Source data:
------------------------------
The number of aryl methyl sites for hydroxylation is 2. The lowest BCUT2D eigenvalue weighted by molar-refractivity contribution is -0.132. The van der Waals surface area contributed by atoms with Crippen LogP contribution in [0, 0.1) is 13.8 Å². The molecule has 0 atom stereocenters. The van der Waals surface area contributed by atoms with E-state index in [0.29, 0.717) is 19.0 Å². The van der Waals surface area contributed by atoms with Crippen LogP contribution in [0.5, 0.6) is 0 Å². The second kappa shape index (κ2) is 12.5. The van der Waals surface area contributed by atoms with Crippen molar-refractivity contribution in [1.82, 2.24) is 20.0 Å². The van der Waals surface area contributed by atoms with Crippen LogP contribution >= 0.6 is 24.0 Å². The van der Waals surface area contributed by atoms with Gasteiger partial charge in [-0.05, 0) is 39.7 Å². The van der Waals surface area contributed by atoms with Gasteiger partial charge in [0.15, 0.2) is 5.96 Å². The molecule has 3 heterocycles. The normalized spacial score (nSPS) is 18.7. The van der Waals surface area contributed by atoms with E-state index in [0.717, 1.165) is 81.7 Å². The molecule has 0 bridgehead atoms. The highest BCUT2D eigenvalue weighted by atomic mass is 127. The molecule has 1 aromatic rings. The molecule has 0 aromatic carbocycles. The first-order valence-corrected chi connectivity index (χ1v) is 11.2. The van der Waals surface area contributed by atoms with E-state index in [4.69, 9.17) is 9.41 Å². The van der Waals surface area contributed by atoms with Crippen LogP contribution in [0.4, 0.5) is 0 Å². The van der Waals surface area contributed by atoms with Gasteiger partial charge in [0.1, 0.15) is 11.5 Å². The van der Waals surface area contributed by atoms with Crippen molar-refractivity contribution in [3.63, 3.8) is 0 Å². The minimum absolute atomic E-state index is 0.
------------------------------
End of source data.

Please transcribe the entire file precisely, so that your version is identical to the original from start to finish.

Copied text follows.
The number of aryl methyl sites for hydroxylation is 2. The lowest BCUT2D eigenvalue weighted by molar-refractivity contribution is -0.132. The van der Waals surface area contributed by atoms with Crippen LogP contribution in [0, 0.1) is 13.8 Å². The molecule has 0 atom stereocenters. The van der Waals surface area contributed by atoms with E-state index in [0.29, 0.717) is 19.0 Å². The van der Waals surface area contributed by atoms with Crippen LogP contribution in [0.5, 0.6) is 0 Å². The second kappa shape index (κ2) is 12.5. The van der Waals surface area contributed by atoms with Crippen molar-refractivity contribution in [1.82, 2.24) is 20.0 Å². The van der Waals surface area contributed by atoms with Crippen LogP contribution >= 0.6 is 24.0 Å². The van der Waals surface area contributed by atoms with Gasteiger partial charge in [-0.05, 0) is 39.7 Å². The van der Waals surface area contributed by atoms with Gasteiger partial charge in [0.15, 0.2) is 5.96 Å². The molecule has 3 heterocycles. The normalized spacial score (nSPS) is 18.7. The van der Waals surface area contributed by atoms with E-state index in [0.717, 1.165) is 81.7 Å². The molecule has 0 bridgehead atoms. The highest BCUT2D eigenvalue weighted by atomic mass is 127. The molecule has 1 aromatic rings. The molecule has 0 aromatic carbocycles. The first-order valence-corrected chi connectivity index (χ1v) is 11.2. The van der Waals surface area contributed by atoms with E-state index in [4.69, 9.17) is 9.41 Å². The van der Waals surface area contributed by atoms with Crippen LogP contribution in [0.4, 0.5) is 0 Å². The van der Waals surface area contributed by atoms with Gasteiger partial charge in [0.1, 0.15) is 11.5 Å². The van der Waals surface area contributed by atoms with Crippen molar-refractivity contribution in [3.63, 3.8) is 0 Å². The minimum absolute atomic E-state index is 0.